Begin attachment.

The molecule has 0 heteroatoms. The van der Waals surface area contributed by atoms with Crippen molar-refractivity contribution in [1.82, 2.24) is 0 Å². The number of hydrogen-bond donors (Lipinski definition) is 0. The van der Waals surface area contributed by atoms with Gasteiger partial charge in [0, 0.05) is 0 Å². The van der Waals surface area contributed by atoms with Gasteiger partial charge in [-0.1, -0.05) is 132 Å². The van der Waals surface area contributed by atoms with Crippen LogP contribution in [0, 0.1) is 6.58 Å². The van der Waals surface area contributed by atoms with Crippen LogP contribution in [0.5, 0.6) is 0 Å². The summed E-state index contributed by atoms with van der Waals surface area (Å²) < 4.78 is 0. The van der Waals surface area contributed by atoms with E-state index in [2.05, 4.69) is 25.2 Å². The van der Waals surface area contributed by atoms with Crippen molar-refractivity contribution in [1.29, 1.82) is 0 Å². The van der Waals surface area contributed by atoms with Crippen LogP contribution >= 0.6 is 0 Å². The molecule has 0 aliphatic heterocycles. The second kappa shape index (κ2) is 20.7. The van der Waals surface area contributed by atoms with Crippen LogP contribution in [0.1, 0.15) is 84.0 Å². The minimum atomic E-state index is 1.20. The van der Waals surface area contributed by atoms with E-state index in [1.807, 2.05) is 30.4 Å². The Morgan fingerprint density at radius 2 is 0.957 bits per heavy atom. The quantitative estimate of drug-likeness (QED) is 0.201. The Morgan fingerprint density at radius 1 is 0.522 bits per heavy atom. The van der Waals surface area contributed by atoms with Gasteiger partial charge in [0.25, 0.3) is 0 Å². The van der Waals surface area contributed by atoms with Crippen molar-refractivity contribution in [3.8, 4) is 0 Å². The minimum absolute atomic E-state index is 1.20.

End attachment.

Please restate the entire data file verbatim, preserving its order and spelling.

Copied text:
The molecule has 0 heteroatoms. The van der Waals surface area contributed by atoms with Crippen molar-refractivity contribution in [1.82, 2.24) is 0 Å². The number of hydrogen-bond donors (Lipinski definition) is 0. The van der Waals surface area contributed by atoms with Gasteiger partial charge in [0, 0.05) is 0 Å². The van der Waals surface area contributed by atoms with Gasteiger partial charge in [-0.1, -0.05) is 132 Å². The van der Waals surface area contributed by atoms with Crippen LogP contribution in [0, 0.1) is 6.58 Å². The van der Waals surface area contributed by atoms with Crippen LogP contribution in [0.5, 0.6) is 0 Å². The summed E-state index contributed by atoms with van der Waals surface area (Å²) < 4.78 is 0. The van der Waals surface area contributed by atoms with E-state index in [2.05, 4.69) is 25.2 Å². The van der Waals surface area contributed by atoms with Crippen molar-refractivity contribution in [1.29, 1.82) is 0 Å². The van der Waals surface area contributed by atoms with Crippen LogP contribution >= 0.6 is 0 Å². The molecule has 0 aliphatic heterocycles. The second kappa shape index (κ2) is 20.7. The van der Waals surface area contributed by atoms with Crippen LogP contribution in [0.1, 0.15) is 84.0 Å². The minimum atomic E-state index is 1.20. The van der Waals surface area contributed by atoms with E-state index in [1.807, 2.05) is 30.4 Å². The Morgan fingerprint density at radius 2 is 0.957 bits per heavy atom. The quantitative estimate of drug-likeness (QED) is 0.201. The Morgan fingerprint density at radius 1 is 0.522 bits per heavy atom. The van der Waals surface area contributed by atoms with Gasteiger partial charge in [0.25, 0.3) is 0 Å². The van der Waals surface area contributed by atoms with Crippen molar-refractivity contribution in [3.8, 4) is 0 Å². The minimum absolute atomic E-state index is 1.20.